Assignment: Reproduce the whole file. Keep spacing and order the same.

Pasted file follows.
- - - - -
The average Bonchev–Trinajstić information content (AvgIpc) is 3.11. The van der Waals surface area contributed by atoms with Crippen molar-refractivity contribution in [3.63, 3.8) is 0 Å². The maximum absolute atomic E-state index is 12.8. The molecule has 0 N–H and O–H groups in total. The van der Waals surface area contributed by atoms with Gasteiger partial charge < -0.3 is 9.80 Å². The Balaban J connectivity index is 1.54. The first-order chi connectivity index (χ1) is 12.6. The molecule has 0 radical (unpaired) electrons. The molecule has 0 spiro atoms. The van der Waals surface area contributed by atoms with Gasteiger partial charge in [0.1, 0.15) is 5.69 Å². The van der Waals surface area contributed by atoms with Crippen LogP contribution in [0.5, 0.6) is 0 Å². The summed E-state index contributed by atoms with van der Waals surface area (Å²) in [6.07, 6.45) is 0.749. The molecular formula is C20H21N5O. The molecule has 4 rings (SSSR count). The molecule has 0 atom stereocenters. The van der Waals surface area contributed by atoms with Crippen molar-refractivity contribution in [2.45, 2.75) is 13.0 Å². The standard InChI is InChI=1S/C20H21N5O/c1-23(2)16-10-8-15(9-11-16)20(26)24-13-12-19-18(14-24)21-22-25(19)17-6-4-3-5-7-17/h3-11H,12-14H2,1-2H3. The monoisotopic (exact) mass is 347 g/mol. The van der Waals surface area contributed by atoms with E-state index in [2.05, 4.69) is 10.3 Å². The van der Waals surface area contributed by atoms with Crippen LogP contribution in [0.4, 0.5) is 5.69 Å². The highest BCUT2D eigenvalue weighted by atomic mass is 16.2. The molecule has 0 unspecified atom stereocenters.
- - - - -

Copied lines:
The average Bonchev–Trinajstić information content (AvgIpc) is 3.11. The van der Waals surface area contributed by atoms with Crippen molar-refractivity contribution in [3.63, 3.8) is 0 Å². The maximum absolute atomic E-state index is 12.8. The molecule has 0 N–H and O–H groups in total. The van der Waals surface area contributed by atoms with Gasteiger partial charge < -0.3 is 9.80 Å². The Balaban J connectivity index is 1.54. The first-order chi connectivity index (χ1) is 12.6. The molecule has 0 radical (unpaired) electrons. The molecule has 0 spiro atoms. The van der Waals surface area contributed by atoms with Gasteiger partial charge in [0.1, 0.15) is 5.69 Å². The van der Waals surface area contributed by atoms with Crippen LogP contribution in [0.5, 0.6) is 0 Å². The summed E-state index contributed by atoms with van der Waals surface area (Å²) in [6.07, 6.45) is 0.749. The molecular formula is C20H21N5O. The molecule has 4 rings (SSSR count). The molecule has 0 atom stereocenters. The van der Waals surface area contributed by atoms with Crippen molar-refractivity contribution in [2.45, 2.75) is 13.0 Å². The standard InChI is InChI=1S/C20H21N5O/c1-23(2)16-10-8-15(9-11-16)20(26)24-13-12-19-18(14-24)21-22-25(19)17-6-4-3-5-7-17/h3-11H,12-14H2,1-2H3. The monoisotopic (exact) mass is 347 g/mol. The van der Waals surface area contributed by atoms with E-state index in [2.05, 4.69) is 10.3 Å². The van der Waals surface area contributed by atoms with Crippen LogP contribution in [0.4, 0.5) is 5.69 Å². The highest BCUT2D eigenvalue weighted by atomic mass is 16.2. The molecule has 0 unspecified atom stereocenters.